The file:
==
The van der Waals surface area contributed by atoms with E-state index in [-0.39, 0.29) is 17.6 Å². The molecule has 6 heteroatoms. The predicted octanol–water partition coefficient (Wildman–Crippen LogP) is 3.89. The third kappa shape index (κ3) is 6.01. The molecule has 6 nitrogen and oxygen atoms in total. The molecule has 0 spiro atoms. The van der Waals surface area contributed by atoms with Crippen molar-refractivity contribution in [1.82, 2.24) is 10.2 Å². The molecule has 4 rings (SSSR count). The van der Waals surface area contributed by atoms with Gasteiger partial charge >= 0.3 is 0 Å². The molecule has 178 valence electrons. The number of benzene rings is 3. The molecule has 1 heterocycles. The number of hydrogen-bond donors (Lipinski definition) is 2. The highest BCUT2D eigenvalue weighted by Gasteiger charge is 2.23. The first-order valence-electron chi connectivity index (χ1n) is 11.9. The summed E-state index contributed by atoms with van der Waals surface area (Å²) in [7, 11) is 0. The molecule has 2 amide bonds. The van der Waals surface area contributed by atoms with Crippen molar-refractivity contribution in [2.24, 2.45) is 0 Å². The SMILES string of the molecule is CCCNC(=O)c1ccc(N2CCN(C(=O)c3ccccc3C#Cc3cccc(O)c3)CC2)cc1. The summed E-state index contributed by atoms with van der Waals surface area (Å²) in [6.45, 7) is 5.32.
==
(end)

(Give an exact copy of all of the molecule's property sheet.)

The van der Waals surface area contributed by atoms with E-state index in [-0.39, 0.29) is 17.6 Å². The molecule has 6 heteroatoms. The predicted octanol–water partition coefficient (Wildman–Crippen LogP) is 3.89. The third kappa shape index (κ3) is 6.01. The molecule has 6 nitrogen and oxygen atoms in total. The molecule has 0 spiro atoms. The van der Waals surface area contributed by atoms with Crippen molar-refractivity contribution in [1.82, 2.24) is 10.2 Å². The molecule has 4 rings (SSSR count). The van der Waals surface area contributed by atoms with Gasteiger partial charge >= 0.3 is 0 Å². The molecule has 178 valence electrons. The number of benzene rings is 3. The molecule has 1 heterocycles. The number of hydrogen-bond donors (Lipinski definition) is 2. The highest BCUT2D eigenvalue weighted by Gasteiger charge is 2.23. The first-order valence-electron chi connectivity index (χ1n) is 11.9. The summed E-state index contributed by atoms with van der Waals surface area (Å²) in [7, 11) is 0. The molecule has 2 amide bonds. The van der Waals surface area contributed by atoms with Crippen molar-refractivity contribution in [2.24, 2.45) is 0 Å². The SMILES string of the molecule is CCCNC(=O)c1ccc(N2CCN(C(=O)c3ccccc3C#Cc3cccc(O)c3)CC2)cc1. The summed E-state index contributed by atoms with van der Waals surface area (Å²) in [6.45, 7) is 5.32.